We the People have the duty to ensure that our governmental system does not operate outside Constitutional boundaries. It is our duty to protect our God-given liberty, and restore our Constitutional Republic. That journey begins with understanding the original intention of the Founding Fathers, and educating ourselves and our posterity about the U.S. Constitution, and working to restore our government to the constitutional limitations our Founding Fathers intended.
As a result of the original intentions of the Founding Fathers which are contained within the pages of the United States Constitution, our nation has prospered as a unique republic. In the words of George Washington, “The United States enjoy a scene of prosperity and tranquility under the new government that could hardly have been hoped for.” That is, if we can keep it.
-- Political Pistachio Conservative News and Commentary
Your argument makes a fundamental mistake. The foundation of our Constitutional Republic also rested on allowing slavery, excluding women and dismissing Native Americans as savages. I am not implying that our founding fathers were necessarily racist, sexist or imperialist; they were people of their time, but as we have evolved (progressed) to a better understanding of civil, and human rights and the extended promise of freedom, that has precluded that the aspect of central government has necessarily evolved, as well. How can a nation predicated on freedom and equality (life, liberty and the pursuit of happiness) allow state to state applications of justice and fair governance? One state defines rights thusly and is at odds with another within the same nation? Our Constitution is a brilliant framework and such elasticity is not only inherent (Article 5), but vital to our survival.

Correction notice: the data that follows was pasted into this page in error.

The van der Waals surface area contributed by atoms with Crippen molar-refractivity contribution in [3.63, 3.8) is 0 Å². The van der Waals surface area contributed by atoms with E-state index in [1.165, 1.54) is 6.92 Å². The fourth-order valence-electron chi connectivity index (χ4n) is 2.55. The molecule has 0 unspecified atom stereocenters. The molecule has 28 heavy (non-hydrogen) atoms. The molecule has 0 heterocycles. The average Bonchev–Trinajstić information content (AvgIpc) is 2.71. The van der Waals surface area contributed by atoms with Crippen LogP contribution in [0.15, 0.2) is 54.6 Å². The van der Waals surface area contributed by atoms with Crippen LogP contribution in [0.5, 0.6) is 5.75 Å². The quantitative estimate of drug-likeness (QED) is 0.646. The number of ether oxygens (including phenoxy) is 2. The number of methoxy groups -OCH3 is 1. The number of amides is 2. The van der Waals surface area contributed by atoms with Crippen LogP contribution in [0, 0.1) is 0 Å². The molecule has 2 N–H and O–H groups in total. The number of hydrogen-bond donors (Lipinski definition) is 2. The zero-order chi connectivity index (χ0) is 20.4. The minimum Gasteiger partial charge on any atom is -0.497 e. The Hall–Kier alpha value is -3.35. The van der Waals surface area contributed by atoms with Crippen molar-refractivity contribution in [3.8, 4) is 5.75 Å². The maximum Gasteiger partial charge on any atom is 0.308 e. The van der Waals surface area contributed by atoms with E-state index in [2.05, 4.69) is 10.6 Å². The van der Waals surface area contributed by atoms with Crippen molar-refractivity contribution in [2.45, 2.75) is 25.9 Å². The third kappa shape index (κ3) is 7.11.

thank you both so much for your incredible opinions :)
Ohhh little Gary is a slippery duck.....
"How can a nation predicated on freedom and equality (life, liberty and the pursuit of happiness)"
Life, Liberty, and the pursuit of happiness..... no mention of EQUALITY in the sentence or the document for that matter.
The D of Ind. merely claims that we are all equal in our creation i.e. in the eyes of God. It does not say anything about the Federal Government being responsible for creating equality beyond a legal sense and only in certain areas.... not in all circumstances.
Those powers delegated to the Fed are clearly expressed in the Constitution and as Mr. Gibbs points out..... all others are left to the state.
And what guarantees do we have the a monolithic Centralized Federal government will be just … we have seen the bickering of powerful politicians putting forth their own political agendas for self aggrandizement, power, and financial gain.